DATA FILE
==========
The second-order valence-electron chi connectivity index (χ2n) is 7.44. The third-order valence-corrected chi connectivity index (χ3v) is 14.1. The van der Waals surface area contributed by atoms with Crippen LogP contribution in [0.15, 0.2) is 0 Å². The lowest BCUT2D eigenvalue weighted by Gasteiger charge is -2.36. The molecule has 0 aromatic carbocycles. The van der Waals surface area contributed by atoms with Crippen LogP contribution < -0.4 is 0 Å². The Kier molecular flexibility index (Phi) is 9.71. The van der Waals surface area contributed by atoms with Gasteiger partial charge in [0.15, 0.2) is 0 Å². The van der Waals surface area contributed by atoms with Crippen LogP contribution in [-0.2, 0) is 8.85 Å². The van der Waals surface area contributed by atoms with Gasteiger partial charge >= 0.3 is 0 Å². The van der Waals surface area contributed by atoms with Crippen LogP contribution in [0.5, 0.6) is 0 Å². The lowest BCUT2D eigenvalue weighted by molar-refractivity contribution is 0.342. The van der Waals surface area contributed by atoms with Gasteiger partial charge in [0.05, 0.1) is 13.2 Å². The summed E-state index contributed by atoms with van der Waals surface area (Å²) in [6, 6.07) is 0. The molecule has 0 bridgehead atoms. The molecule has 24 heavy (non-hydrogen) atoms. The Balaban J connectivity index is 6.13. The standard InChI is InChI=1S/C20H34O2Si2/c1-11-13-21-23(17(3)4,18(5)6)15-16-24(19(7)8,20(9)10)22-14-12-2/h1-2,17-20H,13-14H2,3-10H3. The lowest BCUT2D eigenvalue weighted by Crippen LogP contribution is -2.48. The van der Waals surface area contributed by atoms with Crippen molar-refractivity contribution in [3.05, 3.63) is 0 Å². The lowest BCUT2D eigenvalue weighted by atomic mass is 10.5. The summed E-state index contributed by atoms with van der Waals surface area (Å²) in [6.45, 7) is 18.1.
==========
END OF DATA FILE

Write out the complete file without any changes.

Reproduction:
The second-order valence-electron chi connectivity index (χ2n) is 7.44. The third-order valence-corrected chi connectivity index (χ3v) is 14.1. The van der Waals surface area contributed by atoms with Crippen LogP contribution in [0.15, 0.2) is 0 Å². The lowest BCUT2D eigenvalue weighted by Gasteiger charge is -2.36. The molecule has 0 aromatic carbocycles. The van der Waals surface area contributed by atoms with Crippen LogP contribution < -0.4 is 0 Å². The Kier molecular flexibility index (Phi) is 9.71. The van der Waals surface area contributed by atoms with Gasteiger partial charge in [0.15, 0.2) is 0 Å². The van der Waals surface area contributed by atoms with Crippen LogP contribution in [-0.2, 0) is 8.85 Å². The van der Waals surface area contributed by atoms with Gasteiger partial charge >= 0.3 is 0 Å². The van der Waals surface area contributed by atoms with Crippen LogP contribution in [0.5, 0.6) is 0 Å². The lowest BCUT2D eigenvalue weighted by molar-refractivity contribution is 0.342. The van der Waals surface area contributed by atoms with Gasteiger partial charge in [0.05, 0.1) is 13.2 Å². The summed E-state index contributed by atoms with van der Waals surface area (Å²) in [6, 6.07) is 0. The molecule has 0 bridgehead atoms. The molecule has 24 heavy (non-hydrogen) atoms. The Balaban J connectivity index is 6.13. The standard InChI is InChI=1S/C20H34O2Si2/c1-11-13-21-23(17(3)4,18(5)6)15-16-24(19(7)8,20(9)10)22-14-12-2/h1-2,17-20H,13-14H2,3-10H3. The lowest BCUT2D eigenvalue weighted by Crippen LogP contribution is -2.48. The van der Waals surface area contributed by atoms with Crippen molar-refractivity contribution in [3.05, 3.63) is 0 Å². The lowest BCUT2D eigenvalue weighted by atomic mass is 10.5. The summed E-state index contributed by atoms with van der Waals surface area (Å²) in [6.45, 7) is 18.1.